God’s pleasure and nature are to give. Some people expect that and take God’s gifts for granted. That’s why God’s in business. Faith says the good news is that we already live in God’s reign – potentially. God is delighted when we get it, take it, enter it, and allow His love to transform and reorient our direction in this world. Yet some Christians say you have to earn God’s approval. Nothing’s free, especially salvation. They work hard, believe certain things even if they really don’t, too scared to say otherwise for fear they’ll not get taken to heaven one day. They join a church, stop cussing, don’t beat the dog, carry a Bible, and give a poor person a sandwich. They are good people, strive hard. Yet they miss that God has already given what they can’t believe and accept as free. We do like to receive something that’s free, don’t we?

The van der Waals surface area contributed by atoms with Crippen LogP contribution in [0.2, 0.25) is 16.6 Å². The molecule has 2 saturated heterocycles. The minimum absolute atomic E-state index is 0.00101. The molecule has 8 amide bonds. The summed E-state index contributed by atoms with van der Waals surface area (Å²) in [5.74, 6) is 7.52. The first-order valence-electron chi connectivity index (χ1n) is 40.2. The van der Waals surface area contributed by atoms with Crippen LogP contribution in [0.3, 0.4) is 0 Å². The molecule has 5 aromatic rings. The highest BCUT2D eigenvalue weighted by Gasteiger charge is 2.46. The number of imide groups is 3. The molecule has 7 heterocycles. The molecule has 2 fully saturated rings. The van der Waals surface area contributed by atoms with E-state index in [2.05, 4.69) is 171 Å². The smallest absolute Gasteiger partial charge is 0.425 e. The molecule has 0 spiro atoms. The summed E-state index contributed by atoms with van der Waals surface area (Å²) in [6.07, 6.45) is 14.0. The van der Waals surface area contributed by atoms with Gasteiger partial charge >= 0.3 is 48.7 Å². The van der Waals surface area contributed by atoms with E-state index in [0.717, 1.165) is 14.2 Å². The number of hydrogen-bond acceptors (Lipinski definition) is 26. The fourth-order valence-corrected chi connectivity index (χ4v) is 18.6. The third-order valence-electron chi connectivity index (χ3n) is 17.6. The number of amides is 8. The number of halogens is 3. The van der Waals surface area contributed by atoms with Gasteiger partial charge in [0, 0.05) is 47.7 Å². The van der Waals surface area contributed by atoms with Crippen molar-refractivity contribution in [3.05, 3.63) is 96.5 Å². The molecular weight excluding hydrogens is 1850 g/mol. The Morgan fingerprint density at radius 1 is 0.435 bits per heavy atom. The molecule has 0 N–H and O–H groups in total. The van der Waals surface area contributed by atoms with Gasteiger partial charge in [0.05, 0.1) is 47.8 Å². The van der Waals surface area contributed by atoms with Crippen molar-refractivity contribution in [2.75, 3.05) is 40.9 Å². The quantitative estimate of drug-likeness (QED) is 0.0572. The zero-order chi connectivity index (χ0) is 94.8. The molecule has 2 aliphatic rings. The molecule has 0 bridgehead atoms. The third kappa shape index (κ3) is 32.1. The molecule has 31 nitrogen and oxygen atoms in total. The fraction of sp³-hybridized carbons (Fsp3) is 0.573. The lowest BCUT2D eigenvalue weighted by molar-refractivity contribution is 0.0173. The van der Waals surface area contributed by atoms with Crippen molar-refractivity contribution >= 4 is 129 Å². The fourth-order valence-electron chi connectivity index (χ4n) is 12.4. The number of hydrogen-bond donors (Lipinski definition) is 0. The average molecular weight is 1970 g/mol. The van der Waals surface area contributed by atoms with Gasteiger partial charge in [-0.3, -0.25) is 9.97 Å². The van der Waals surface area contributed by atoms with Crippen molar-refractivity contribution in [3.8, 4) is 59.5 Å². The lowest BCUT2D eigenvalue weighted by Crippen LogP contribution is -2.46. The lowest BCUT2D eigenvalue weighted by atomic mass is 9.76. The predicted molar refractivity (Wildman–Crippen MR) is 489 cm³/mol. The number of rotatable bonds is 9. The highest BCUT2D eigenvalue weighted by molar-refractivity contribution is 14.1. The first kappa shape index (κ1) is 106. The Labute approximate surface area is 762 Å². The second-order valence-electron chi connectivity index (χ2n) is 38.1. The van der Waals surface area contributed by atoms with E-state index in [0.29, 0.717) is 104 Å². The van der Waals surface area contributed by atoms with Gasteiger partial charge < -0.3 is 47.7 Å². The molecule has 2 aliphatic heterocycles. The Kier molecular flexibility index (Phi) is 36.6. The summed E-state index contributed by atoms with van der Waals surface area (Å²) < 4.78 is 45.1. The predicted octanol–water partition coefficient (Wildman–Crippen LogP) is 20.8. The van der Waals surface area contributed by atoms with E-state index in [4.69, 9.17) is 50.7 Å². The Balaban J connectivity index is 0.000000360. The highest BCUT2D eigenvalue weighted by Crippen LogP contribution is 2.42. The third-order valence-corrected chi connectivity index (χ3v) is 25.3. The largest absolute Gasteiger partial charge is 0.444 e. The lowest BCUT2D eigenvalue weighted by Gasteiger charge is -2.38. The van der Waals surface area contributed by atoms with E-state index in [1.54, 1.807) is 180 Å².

Jesus says to us, “Little flock folk, relax. Relinquish what possesses you – what makes you anxious and afraid.” That’s really what getting so caught up in stuff that can be taken from us, or we lose – means. So if we sell our stuff, give the money away, we’ll be happy and secure? Not exactly – we do have to live in this world. Little flock members live with one foot in a reign God will finally bring, and the other foot rests in this world. In our better, less fearful moments we know our security is in God’s gift, not our attained by our achievement. Letting go so we can receive God’s stuff, frees us to live lightly, secured in and trusting God for the long term – forever. That sounds crazy to stake ourselves on faith in something we cannot prove or see. We’ve been taught to hold onto, earn, save for that rainy day or flooded basement – we can hold our savings account books. Yet faith also reminds us one day – life runs out. We know we can’t take all we acquire, accomplish and struggle to get. You will though, take something with you. The question is will what you have set your heart on possessing be able to go with you? Our treasure reflects where we’ve given our hearts. God’s treasure is in giving, investing love and grace in people like us, all of us.